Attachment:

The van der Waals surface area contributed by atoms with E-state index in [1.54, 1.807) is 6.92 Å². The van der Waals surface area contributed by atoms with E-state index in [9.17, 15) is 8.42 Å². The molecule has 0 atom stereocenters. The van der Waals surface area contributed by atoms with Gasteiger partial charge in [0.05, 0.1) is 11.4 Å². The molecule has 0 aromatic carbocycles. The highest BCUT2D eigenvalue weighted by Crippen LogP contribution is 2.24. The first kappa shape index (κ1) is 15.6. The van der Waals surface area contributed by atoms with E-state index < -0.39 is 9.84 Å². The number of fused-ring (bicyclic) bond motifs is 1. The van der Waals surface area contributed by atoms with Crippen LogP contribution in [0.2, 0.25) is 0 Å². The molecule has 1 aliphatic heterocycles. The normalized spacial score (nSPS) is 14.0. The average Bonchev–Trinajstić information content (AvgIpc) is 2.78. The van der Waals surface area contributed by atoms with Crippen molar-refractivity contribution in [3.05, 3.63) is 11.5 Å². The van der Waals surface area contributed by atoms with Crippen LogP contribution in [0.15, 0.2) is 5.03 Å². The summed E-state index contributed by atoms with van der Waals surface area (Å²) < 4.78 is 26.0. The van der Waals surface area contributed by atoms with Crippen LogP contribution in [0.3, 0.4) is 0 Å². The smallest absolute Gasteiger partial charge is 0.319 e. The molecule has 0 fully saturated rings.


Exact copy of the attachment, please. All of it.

The van der Waals surface area contributed by atoms with E-state index in [1.54, 1.807) is 6.92 Å². The van der Waals surface area contributed by atoms with E-state index in [9.17, 15) is 8.42 Å². The molecule has 0 atom stereocenters. The van der Waals surface area contributed by atoms with Gasteiger partial charge in [0.05, 0.1) is 11.4 Å². The molecule has 0 aromatic carbocycles. The highest BCUT2D eigenvalue weighted by Crippen LogP contribution is 2.24. The first kappa shape index (κ1) is 15.6. The van der Waals surface area contributed by atoms with E-state index < -0.39 is 9.84 Å². The number of fused-ring (bicyclic) bond motifs is 1. The van der Waals surface area contributed by atoms with Crippen LogP contribution in [0.2, 0.25) is 0 Å². The molecule has 1 aliphatic heterocycles. The normalized spacial score (nSPS) is 14.0. The average Bonchev–Trinajstić information content (AvgIpc) is 2.78. The van der Waals surface area contributed by atoms with Crippen molar-refractivity contribution in [3.05, 3.63) is 11.5 Å². The van der Waals surface area contributed by atoms with Crippen LogP contribution in [0.15, 0.2) is 5.03 Å². The summed E-state index contributed by atoms with van der Waals surface area (Å²) < 4.78 is 26.0. The van der Waals surface area contributed by atoms with Crippen LogP contribution in [0.3, 0.4) is 0 Å². The smallest absolute Gasteiger partial charge is 0.319 e. The molecule has 0 fully saturated rings.